Wednesday, September 26, 2012

Want to increase reading comprehension and engagement? Try making a Book Trailer

Let's face it - book reports are a thing of the past. They are boring to write and boring to read. It's one of those activities that sucks the life out of a a great book for the student, and doesn't give a teacher any more information than what a short discussion or a few quick comprehension questions could address.

However, just because a student has read a book doesn't guarantee a depth of understanding - that's why we do lots of comprehension activities and formative assessments as we go along. But when they are all done, how do we know what they got out of that?

One way to help teachers understand, and to help students engage more deeply with the reading and understand the importance of the elements of literature, is to have them create Book Trailers. 

Book Trailers for Readers is actually a site I found awhile back that contains pre-made book trailers for kids to watch - they are like watching a movie trailer to get you excited about watching a movie.  I used to show them in class once in awhile to build anticipation for a new novel we were about to read.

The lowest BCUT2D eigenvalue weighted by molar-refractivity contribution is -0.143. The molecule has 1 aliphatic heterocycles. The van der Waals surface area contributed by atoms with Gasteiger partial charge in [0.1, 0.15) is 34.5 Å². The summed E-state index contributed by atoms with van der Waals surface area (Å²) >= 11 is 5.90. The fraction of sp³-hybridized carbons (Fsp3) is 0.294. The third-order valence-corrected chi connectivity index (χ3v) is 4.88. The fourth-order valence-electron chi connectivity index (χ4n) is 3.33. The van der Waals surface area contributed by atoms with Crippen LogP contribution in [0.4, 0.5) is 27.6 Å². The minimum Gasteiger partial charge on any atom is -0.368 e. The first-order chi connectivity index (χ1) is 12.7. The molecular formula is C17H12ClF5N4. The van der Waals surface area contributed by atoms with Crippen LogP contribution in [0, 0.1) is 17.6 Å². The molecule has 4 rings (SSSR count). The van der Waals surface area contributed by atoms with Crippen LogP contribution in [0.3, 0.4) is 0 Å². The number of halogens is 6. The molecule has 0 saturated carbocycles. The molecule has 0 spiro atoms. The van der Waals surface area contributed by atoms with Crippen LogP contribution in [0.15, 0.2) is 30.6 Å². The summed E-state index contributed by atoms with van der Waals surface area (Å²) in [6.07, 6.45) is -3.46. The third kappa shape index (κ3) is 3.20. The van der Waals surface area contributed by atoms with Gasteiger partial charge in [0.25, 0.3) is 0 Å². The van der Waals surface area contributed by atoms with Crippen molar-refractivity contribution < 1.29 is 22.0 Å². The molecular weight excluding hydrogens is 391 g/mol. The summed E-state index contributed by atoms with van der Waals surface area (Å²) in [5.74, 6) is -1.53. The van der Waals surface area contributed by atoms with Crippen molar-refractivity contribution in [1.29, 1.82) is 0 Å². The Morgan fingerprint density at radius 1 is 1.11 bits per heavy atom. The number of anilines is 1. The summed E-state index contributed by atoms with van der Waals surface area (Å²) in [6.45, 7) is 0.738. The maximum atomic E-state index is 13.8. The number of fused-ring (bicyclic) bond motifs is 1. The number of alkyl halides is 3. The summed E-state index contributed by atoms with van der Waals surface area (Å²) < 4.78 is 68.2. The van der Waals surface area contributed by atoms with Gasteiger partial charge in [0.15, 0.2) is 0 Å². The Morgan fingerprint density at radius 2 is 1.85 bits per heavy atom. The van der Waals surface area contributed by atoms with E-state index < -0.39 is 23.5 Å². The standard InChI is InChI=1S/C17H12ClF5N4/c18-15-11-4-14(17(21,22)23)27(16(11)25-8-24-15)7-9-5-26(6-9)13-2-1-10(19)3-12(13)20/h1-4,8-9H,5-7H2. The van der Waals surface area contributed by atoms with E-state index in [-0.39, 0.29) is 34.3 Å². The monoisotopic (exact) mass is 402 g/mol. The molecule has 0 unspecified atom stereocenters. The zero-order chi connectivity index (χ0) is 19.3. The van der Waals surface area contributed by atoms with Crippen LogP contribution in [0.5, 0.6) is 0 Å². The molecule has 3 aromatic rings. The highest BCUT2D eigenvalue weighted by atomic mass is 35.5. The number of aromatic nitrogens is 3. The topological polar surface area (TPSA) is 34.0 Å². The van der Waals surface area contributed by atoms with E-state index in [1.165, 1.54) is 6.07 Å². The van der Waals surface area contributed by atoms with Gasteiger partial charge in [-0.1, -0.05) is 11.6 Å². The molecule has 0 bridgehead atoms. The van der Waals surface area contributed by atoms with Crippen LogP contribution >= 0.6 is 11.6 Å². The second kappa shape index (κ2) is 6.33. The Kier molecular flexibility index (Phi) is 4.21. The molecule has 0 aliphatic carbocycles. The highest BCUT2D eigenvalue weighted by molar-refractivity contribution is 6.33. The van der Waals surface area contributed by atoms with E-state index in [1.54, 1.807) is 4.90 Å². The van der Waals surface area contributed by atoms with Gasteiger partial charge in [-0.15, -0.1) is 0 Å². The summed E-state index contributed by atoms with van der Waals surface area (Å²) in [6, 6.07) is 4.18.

Book Trailers for Readers also features trailers created and submitted by students. They even have a slideshow (Prezi) that helps show kids how to do it.
Last year, my junior high students started making their own - here's what we did:

1. We reviewed many of the book trailers on the Book Trailers for Readers site, as well as their "How To" page and documentation. We looked for elements they had in common (narrator taking on the 1st person voice of the main character, asking leading questions or making leading statements, setting the scene, building anticipation to the "conflict" point in the story and not going beyond that, use of images, sound, etc.). We used these to develop a checklist of elements crucial to a good book trailer.
2. We built a book trailer as a class using a novel we had recently read.  We used a story board to plan the video and plugged in some of the elements we wanted to use.  Students took on the jobs of script writing, gathering images, narration, filming, finding sounds, etc.We put it all together in iMovie and that was it. As a class we were able to complete this in about 2 class periods.
3. Students selected a favorite book from class from the past year (it's ok if some selected the same), and went through the same process to build their own book trailers - they had to peer review at points along the way.
4. Once everyone had the idea, they looked forward to making book trailers about much of the literature we were studying in class. 

Book trailers are a great way to encourage students' creativity and enthusiasm for reading, and also help them to spread the word about great reads!

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